Monday Jan 13, 2020
Foreign Minister Shah Mehmood Qureshi on Sunday said that Pakistan will not join any war in the region but will continue to play a vibrant and positive role for establishment of lasting peace.
Qureshi made the remarks late on Sunday when he met Iranian President Hassan Rouhani in Tehran amid heightened tensions in the Middle East following the assassination of a top Iranian general earlier this month.
Tensions between Iran and the United States have spiked in recent weeks after the US killed Iranian commander Qassem Soleimani in a drone strike in Baghdad. Iran retaliated by targeting a US base in Iraq.
Following the developments, Prime Minister Imran Khan had directed Qureshi to meet with Iranian and Saudi leaders to underscore the need for immediate and collective efforts for a peaceful resolution of disputes.
In his meeting with the Iranian president, FM Qureshi called for "using the diplomatic means" to reduce the tension in the region and "resolve outstanding issues amicably and peacefully".
During the meeting, which encompassed the US-Iran tension, regional peace and the multifaceted Pak-Iran ties, the foreign minister said both the countries enjoyed "deep historic, religious, cultural brotherhood".
In reference to recent statements made by the Iranian leadership, the foreign minister appreciated the restraint shown by Tehran and said that the region could not afford any more tension or confrontation.
"Pakistan will not join any war in the region; however, it will continue playing a vibrant and positive role for establishment of peace in the region," the minister told Rouhani.
FM Qureshi also thanked Iranian Supreme Leader Ayatollah Ali Khamenei and President Rouhani for supporting Pakistan and raising their voice against the Indian atrocities in Indian occupied Kashmir.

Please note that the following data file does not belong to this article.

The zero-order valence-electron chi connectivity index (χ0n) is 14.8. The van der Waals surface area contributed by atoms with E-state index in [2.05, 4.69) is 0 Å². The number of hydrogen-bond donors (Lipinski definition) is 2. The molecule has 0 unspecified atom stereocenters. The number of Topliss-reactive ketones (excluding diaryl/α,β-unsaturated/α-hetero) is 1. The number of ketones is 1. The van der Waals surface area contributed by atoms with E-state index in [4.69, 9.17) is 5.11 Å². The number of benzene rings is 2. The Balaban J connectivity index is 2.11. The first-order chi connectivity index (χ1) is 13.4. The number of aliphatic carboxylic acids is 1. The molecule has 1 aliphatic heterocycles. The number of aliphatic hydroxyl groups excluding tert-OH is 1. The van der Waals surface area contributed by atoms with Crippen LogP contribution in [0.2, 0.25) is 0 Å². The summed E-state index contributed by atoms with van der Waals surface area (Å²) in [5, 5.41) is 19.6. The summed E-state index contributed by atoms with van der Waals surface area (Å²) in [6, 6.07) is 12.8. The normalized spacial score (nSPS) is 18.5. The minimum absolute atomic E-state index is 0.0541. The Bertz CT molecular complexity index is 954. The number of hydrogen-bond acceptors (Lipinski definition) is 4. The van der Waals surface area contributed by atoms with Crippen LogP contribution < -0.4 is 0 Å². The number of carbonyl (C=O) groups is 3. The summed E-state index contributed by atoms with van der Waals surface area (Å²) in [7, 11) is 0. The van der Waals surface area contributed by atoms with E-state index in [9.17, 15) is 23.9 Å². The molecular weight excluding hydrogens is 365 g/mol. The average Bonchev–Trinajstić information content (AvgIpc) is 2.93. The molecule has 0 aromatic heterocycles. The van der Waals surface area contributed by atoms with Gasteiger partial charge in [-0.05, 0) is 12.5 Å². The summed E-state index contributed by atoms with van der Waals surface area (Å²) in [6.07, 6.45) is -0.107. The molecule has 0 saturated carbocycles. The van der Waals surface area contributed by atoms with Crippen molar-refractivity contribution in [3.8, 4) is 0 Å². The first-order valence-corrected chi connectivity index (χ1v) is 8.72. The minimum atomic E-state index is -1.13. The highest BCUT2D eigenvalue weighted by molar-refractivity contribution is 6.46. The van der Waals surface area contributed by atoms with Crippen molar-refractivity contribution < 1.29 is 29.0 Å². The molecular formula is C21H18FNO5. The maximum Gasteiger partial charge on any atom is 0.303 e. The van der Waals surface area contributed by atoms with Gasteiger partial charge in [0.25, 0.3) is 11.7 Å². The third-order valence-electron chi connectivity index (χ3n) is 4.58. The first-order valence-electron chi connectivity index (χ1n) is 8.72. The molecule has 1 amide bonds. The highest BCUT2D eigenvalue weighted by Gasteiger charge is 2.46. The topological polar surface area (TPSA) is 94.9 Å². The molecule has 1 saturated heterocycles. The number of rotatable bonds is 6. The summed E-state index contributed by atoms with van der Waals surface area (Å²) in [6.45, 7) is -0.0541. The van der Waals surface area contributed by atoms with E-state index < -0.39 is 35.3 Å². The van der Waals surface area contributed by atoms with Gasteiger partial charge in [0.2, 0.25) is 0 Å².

Appreciating the remarks of Qureshi, Rouhani lauded the peace building efforts by Pakistan and clarified that Iran did not want to increase the tensions in the region.
In a message posted on Twitter early Monday, FM Qureshi said that he had held a constructive and positive meeting with the Iranian President on Sunday in which he reiterated the need to deescalate tensions.
"We are committed to exercising every diplomatic effort to achieve regional security and are clear Pakistan soil will not be used for war," the foreign minister said in the message for his followers on Twitter.
FM Qureshi will also visit Riyadh today to hold talks with Saudi Foreign Minister Prince Faisal bin Farhan and consult on the issues of regional peace and stability.
Iran signaled Sunday it favors a de-escalation after 10 days of heightened tensions with the United States during which both sides fired missiles and Tehran accidentally shot down a passenger aircraft.
In a meeting between Iranian President Hassan Rouhani and the visiting emir of Qatar, both sides agreed de-escalation is the “only solution” to the regional crisis, the emirate’s ruler said.
Qatar hosts the largest US military base in the region but also enjoys strong ties with Iran, with which it shares the world’s largest gas field.
“This visit comes at a critical time in the region,” Emir Sheikh Tamim bin Hamad Al-Thani said on what was believed to be his first official visit to the Islamic republic.
“We agreed … that the only solution to these crises is de-escalation from everyone and dialog.” For his part, Rouhani said: “We’ve decided to have more consultations and cooperation for the security of the entire region.”
Japanese Prime Minister Shinzo Abe has also warned that military confrontation with Iran will impact global peace and stability, as he visits the Middle East hoping to ease US-Iran tensions.
On Sunday, Abe discussed regional tensions during an hour-long meeting with Saudi Crown Prince Mohammed bin Salman in northwestern Al-Ula province, according to foreign ministry spokesman Masato Ohtaka.
"Any military confrontation in the region that includes a country like Iran will have an impact not only on peace and stability in the region but the peace and stability of the whole world," Abe said on the occasion.
Abe called "on all relevant countries to engage in diplomatic efforts to defuse tensions", Ohtaka added. The spokesman said the two leaders agreed on working closely on maritime security in the region.
Japan, however, will not join a US-led coalition in the region. Tokyo has walked a fine line in balancing its key alliance with Washington and its longstanding relations and interests with Tehran.
With additional input from AFP and APP